Mateship key to boosting resilient youth
Having a supportive friend who is connected to their family and greater community can be the critical factor that protects and promotes resilience in vulnerable Aboriginal youth, according to research from the Telethon Kids Institute.
The study, led by PhD candidate Katrina Hopkins, is the first to explore differences in the factors that protect and promote psychosocial functioning in Australian Aboriginal youth from high-risk and low-risk family environments.
"Intuitively, it didn't make sense that the needs of youth who are engaged at school and have supportive families would be the same as for more vulnerable youth in families and communities with low resources," she says.
"I focussed on mental health outcomes because of the high suicide rates amongst Aboriginal youth, and strong associations between poor mental health and suicide."
The researchers analysed 1021 young people aged 12–17 years from data collected in the Western Australian Aboriginal Child Health Survey.
The questionnaire is a population-based survey investigating cultural and social determinants that impact the health and wellbeing of Aboriginal youth, their families and communities.
Individual, peer, family, community and cultural factors were identified, including self-esteem and self-regulation, prosocial friendships, racism, parenting, household employment, family violence, neighbourhood socioeconomic status and cultural knowledge.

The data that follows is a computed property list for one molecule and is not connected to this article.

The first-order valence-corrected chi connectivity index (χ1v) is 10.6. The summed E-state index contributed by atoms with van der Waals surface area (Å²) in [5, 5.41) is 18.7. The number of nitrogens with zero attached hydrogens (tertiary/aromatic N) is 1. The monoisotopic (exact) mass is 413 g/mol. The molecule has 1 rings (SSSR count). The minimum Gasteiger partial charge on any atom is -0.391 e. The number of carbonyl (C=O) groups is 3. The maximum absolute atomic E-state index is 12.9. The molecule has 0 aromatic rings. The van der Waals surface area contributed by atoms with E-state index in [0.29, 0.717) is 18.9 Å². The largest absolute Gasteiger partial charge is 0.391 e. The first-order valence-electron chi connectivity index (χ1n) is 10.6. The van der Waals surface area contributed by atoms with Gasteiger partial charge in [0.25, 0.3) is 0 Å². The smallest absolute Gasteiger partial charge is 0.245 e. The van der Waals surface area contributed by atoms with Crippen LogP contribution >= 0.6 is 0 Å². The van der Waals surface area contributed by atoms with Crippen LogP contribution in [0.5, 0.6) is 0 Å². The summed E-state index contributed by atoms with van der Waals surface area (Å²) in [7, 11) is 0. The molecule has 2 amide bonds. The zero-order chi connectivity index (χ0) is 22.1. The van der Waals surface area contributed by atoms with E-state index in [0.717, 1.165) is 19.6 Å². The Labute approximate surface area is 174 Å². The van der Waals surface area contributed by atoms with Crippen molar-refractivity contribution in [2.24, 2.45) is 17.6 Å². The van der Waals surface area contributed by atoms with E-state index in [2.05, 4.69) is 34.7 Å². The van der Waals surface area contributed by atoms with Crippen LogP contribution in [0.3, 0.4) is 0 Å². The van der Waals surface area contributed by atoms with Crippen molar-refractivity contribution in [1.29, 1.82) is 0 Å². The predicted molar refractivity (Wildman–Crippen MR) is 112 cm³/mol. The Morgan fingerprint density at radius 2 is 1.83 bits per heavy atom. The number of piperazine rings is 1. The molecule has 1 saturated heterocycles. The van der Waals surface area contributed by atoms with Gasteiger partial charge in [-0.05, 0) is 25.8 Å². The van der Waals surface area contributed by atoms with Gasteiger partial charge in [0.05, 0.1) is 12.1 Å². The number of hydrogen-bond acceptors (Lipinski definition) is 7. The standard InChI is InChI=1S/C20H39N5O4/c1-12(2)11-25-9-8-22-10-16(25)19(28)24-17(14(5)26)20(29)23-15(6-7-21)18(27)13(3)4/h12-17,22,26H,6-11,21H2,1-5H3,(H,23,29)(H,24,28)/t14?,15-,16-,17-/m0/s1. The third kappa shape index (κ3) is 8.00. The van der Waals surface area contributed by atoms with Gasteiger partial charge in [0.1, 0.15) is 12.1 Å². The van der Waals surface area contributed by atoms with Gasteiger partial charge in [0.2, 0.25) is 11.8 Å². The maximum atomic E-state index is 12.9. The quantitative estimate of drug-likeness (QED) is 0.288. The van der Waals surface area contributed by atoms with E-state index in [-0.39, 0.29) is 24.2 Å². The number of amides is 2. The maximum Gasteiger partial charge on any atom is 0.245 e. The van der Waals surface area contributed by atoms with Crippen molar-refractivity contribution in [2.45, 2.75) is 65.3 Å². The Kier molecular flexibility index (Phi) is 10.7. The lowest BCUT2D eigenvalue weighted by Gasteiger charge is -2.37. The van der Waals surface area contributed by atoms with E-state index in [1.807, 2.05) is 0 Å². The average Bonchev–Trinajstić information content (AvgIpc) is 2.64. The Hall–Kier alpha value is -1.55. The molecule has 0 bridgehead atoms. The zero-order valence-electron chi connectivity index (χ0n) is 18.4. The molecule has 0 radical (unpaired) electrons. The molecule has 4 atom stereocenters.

Resilient youth identified
They found that 58.4 per cent of youth living in high-risk family contexts—sole parent, unemployment, harsh or low nurturing parenting, and exposure to violence—were identified as resilient.
"Two factors were protective for these youth from high-risk families; having a prosocial friend, and living in lower socioeconomic ranked neighbourhoods," Ms Hopkins says.
"Whereas youth with no prosocial friends were more than twice as likely to have poor psychosocial functioning.
"These findings indicate the importance of supportive, social relationships, especially when young people are in families without the necessary human and financial resources to provide them the support they need.
"For low-risk exposed youth, having a prosocial friend was not significant...whereas reported exposure to racism [for this group] was significantly associated with poor mental health."
Ms Hopkins says that for all youth having higher self-esteem and self-regulation, like not getting into fights, were related to having good mental health.
She says the school-based Bush Rangers WA program has unrealised potential in engaging vulnerable Aboriginal youth in school and in conservation activities which resonate with their cultural responsibilities.
She says further research is needed to investigate the impact of racism on mental health and psychosocial resilience on physical health.